To apply the rule to the pattern for a single step, press “Step”. The pattern will change, growing outward and becoming more colorful. Press “Step” a few more times and observe the growth. Now let the automaton run on its own by pressing “Start”.

Before long the screen will look less like a hard-edged computer display and more like something from the 1960's, usually generated without recourse to computer hardware. Now press the “Swap” button below the “Pattern URL” line. Watch it run for awhile and something truly remarkable will happen.

The TimeTun rule after 195 generations.

Go ahead and try a variety of rules and patterns. All of the rules from the demo are here. One thing to keep in mind is that many of our demo rules will forcibly load a standard startup pattern, so if you want to give them a different pattern, you have to load the pattern after the rule.

## Why Cellular Automata? Rudy's Answer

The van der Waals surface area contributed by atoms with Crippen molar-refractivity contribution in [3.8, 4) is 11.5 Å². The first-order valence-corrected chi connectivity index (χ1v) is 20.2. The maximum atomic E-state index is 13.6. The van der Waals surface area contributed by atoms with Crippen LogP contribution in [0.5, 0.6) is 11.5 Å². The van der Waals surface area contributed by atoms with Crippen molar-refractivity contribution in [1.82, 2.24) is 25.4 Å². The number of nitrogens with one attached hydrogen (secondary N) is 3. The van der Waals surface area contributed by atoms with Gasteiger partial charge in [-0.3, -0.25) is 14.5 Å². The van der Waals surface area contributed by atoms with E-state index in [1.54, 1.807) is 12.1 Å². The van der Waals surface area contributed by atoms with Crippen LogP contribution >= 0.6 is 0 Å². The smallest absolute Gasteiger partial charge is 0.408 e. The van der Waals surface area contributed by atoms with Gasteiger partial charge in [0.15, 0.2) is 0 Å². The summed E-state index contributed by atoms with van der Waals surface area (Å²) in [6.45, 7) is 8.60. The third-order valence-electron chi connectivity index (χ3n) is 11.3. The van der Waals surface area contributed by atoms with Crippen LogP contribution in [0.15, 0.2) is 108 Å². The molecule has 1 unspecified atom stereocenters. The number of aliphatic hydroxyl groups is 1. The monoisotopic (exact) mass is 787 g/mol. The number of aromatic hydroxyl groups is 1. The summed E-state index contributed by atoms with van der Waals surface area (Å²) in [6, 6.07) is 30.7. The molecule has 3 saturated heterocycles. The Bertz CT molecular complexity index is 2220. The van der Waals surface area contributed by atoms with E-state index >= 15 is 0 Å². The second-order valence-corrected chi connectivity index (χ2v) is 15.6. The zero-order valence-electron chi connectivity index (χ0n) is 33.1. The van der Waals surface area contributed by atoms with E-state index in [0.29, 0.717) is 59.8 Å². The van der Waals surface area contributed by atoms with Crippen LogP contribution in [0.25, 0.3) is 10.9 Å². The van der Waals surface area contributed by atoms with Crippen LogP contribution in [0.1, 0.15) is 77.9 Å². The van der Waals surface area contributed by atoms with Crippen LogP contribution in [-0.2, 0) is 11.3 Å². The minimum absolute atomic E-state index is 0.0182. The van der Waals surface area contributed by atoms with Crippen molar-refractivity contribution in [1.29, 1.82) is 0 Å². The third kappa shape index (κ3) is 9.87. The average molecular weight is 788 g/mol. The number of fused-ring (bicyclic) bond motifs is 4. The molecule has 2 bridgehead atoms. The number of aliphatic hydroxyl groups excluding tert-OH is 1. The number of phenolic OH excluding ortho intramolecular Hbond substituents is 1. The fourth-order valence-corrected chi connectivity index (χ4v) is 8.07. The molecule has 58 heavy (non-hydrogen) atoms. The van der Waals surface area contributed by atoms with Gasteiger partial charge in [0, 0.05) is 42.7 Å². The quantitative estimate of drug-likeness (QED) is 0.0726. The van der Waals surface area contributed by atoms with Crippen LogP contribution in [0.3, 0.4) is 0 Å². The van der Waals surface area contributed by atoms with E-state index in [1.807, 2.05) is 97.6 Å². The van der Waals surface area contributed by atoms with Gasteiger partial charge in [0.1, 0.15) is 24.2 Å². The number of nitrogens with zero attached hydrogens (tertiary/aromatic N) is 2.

The remarkable thing about CAs is their ability to produce interesting and logically deep patterns on the basis of very simply stated preconditions. Just as the Mandelbrot set arises from the repeated iteration of the simple equation Z = Z² + C, iterating the steps of a CA computation can produce fabulously rich output. A good CA is like an acorn which grows an oak tree, or more accurately, a good CA is like the DNA inside the acorn, busily orchestrating the protein nanotechnology that builds the tree.

I feel that science's greatest task in the late twentieth century is to build living machines: intelligent artificial life, known as a-life for short. In Cambridge, Los Alamos, Silicon Valley and beyond, this is the computer scientist's Great Work as surely as the building of the Nôtre Dame cathedral on the Ile de France was the Great Work of the medieval artisan.

There are two approaches to the problem of creating a-life: the top/down approach, and the bottom/up approach.